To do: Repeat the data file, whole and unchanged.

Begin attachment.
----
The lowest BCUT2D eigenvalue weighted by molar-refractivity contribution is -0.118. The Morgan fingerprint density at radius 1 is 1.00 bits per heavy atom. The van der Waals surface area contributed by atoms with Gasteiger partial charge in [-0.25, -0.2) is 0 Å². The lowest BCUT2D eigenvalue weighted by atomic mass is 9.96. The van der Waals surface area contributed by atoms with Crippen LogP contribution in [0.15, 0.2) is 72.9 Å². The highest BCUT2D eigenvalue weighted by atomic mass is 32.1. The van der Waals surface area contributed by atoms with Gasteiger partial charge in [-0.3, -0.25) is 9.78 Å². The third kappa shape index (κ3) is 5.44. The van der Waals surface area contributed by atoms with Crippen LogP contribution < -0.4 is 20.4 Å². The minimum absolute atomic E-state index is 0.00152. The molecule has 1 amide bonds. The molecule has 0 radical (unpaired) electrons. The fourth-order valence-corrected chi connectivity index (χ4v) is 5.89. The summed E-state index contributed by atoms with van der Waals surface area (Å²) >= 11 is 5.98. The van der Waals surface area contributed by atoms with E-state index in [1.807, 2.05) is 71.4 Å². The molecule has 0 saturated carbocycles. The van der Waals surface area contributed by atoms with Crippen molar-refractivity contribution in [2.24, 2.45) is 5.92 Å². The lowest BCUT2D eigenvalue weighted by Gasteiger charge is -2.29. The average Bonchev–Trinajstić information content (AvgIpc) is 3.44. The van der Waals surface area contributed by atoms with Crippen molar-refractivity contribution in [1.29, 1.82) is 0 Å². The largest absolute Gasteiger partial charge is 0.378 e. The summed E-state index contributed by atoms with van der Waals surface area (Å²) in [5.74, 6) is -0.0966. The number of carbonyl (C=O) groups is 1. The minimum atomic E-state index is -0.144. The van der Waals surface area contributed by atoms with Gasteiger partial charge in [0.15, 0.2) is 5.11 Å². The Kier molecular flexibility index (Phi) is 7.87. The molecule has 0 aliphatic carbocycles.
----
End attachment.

The lowest BCUT2D eigenvalue weighted by molar-refractivity contribution is -0.118. The Morgan fingerprint density at radius 1 is 1.00 bits per heavy atom. The van der Waals surface area contributed by atoms with Gasteiger partial charge in [-0.25, -0.2) is 0 Å². The lowest BCUT2D eigenvalue weighted by atomic mass is 9.96. The van der Waals surface area contributed by atoms with Crippen LogP contribution in [0.15, 0.2) is 72.9 Å². The highest BCUT2D eigenvalue weighted by atomic mass is 32.1. The van der Waals surface area contributed by atoms with Gasteiger partial charge in [-0.3, -0.25) is 9.78 Å². The third kappa shape index (κ3) is 5.44. The van der Waals surface area contributed by atoms with Crippen LogP contribution < -0.4 is 20.4 Å². The minimum absolute atomic E-state index is 0.00152. The molecule has 1 amide bonds. The molecule has 0 radical (unpaired) electrons. The fourth-order valence-corrected chi connectivity index (χ4v) is 5.89. The summed E-state index contributed by atoms with van der Waals surface area (Å²) >= 11 is 5.98. The van der Waals surface area contributed by atoms with E-state index in [1.807, 2.05) is 71.4 Å². The molecule has 0 saturated carbocycles. The van der Waals surface area contributed by atoms with Crippen molar-refractivity contribution in [2.24, 2.45) is 5.92 Å². The lowest BCUT2D eigenvalue weighted by Gasteiger charge is -2.29. The average Bonchev–Trinajstić information content (AvgIpc) is 3.44. The van der Waals surface area contributed by atoms with Crippen molar-refractivity contribution in [1.29, 1.82) is 0 Å². The largest absolute Gasteiger partial charge is 0.378 e. The summed E-state index contributed by atoms with van der Waals surface area (Å²) in [5.74, 6) is -0.0966. The number of carbonyl (C=O) groups is 1. The minimum atomic E-state index is -0.144. The van der Waals surface area contributed by atoms with Gasteiger partial charge in [0.15, 0.2) is 5.11 Å². The Kier molecular flexibility index (Phi) is 7.87. The molecule has 0 aliphatic carbocycles.